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Re-Post (10/25/11 – “What it means to HAVE A LAWYER”)

by merlin on December 30th, 2014
  • Sumo

Recent events have made it necessary for this to be stated AGAIN: If you have ANYTHING to do with the Courts, it is almost ALWAYS better to have an attorney representing you.  You’ve tried what you knew how to do already; let a professional try something, for a change.  It just might work!

Also – as of the first day of the New Year, I am closing this office to work from my home in Dahlonega.  I will still be available via my e-mail address ( and may be reached, or a message left for me, at 678-943-3532.

Rather than publish the results of my research and work today, I wanted to write about an issue that has been debated back and forth by people for a very long time, and that will continue to be discussed back and forth for the foreseeable future, but which nevertheless needs to be addressed.

“Having a lawyer” is very much like “having a doctor”, in that crafting a legal remedy to a situation may be as easy as you think it is, but IT PROBABLY ISN’T.

What defines your particular issue may be a relatively small, isolated event – such as a “simple” dispute about a speeding violation, but it might be bigger than you realize.  By virtue of the fact that you are HIRING a legal professional to deal with the complexities of the situation in which you find yourself necessarily means that it seems to be MUCH BIGGER THAN YOU ARE COMFORTABLE DEALING WITH ON YOUR OWN.

You have gone the extra (substantial) step of obtaining legal representation.  In other words, what you think works to address this particular situation is not working, and is not something that you can easily do yourself.  Over the course of the past decade as a practicing attorney, I have had more problems from people who felt they didn’t need (or, without trying harder and looking deeper) couldn’t afford an attorney.  This ALWAYS makes the situation uglier and more complex than it needs to be.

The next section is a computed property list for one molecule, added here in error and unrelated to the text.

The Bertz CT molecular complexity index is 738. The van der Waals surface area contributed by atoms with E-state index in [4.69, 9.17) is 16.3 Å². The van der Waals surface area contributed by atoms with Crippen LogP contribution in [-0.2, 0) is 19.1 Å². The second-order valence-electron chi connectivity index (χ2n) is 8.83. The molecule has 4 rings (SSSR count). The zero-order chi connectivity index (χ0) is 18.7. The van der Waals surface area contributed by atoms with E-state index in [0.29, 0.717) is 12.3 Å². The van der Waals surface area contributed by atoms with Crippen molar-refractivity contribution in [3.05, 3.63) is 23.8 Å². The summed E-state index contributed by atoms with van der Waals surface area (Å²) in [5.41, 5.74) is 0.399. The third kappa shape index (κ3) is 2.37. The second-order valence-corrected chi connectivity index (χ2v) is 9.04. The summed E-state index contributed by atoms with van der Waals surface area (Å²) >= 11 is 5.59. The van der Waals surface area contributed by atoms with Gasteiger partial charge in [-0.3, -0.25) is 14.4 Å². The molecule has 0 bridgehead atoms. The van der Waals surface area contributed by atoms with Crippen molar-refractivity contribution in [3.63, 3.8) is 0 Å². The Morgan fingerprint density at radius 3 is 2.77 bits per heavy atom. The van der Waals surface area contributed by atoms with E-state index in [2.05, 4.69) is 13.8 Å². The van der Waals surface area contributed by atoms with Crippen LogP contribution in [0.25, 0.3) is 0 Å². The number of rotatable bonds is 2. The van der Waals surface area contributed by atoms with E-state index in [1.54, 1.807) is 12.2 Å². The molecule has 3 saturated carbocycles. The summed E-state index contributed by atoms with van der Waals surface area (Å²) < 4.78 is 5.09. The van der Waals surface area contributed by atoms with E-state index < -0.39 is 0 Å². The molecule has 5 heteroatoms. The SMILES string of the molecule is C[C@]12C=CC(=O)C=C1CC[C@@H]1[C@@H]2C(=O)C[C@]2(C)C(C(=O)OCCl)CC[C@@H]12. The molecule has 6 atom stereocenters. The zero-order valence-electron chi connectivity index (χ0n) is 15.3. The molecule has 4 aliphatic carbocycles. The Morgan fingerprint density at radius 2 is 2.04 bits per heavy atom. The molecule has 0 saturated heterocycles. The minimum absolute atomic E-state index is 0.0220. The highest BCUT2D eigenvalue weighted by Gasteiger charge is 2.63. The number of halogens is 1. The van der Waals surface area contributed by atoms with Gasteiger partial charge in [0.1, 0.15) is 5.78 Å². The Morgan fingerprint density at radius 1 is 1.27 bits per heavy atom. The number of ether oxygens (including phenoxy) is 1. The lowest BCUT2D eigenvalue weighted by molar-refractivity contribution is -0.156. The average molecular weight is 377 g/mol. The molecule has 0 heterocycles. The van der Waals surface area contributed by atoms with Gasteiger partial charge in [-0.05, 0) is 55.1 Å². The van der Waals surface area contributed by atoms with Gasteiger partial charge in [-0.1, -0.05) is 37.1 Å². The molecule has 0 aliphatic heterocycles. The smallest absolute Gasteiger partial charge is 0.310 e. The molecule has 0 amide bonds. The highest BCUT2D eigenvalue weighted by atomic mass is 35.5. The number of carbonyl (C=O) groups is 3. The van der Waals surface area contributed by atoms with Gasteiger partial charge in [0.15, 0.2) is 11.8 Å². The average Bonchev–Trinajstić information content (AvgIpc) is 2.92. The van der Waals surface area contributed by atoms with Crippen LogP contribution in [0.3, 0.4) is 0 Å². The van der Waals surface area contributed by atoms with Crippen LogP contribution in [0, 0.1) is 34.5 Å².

Further, realize that a trained attorney, just like a trained medical professional, might discover that your problems are actually the result of some other unaddressed issue, that has to be resolved to eliminate the problem that brought you to the attorney in the first place.

What you need to take away from this is simple: LET THE ATTORNEY WORK.  This isn’t about what you would do in response to the situation, because you have hired another person to address the situation for you.  Your help is appreciated, but your will is now diverted through your advocate, and they have things to do to address it that may be unknown or unavailable to you.

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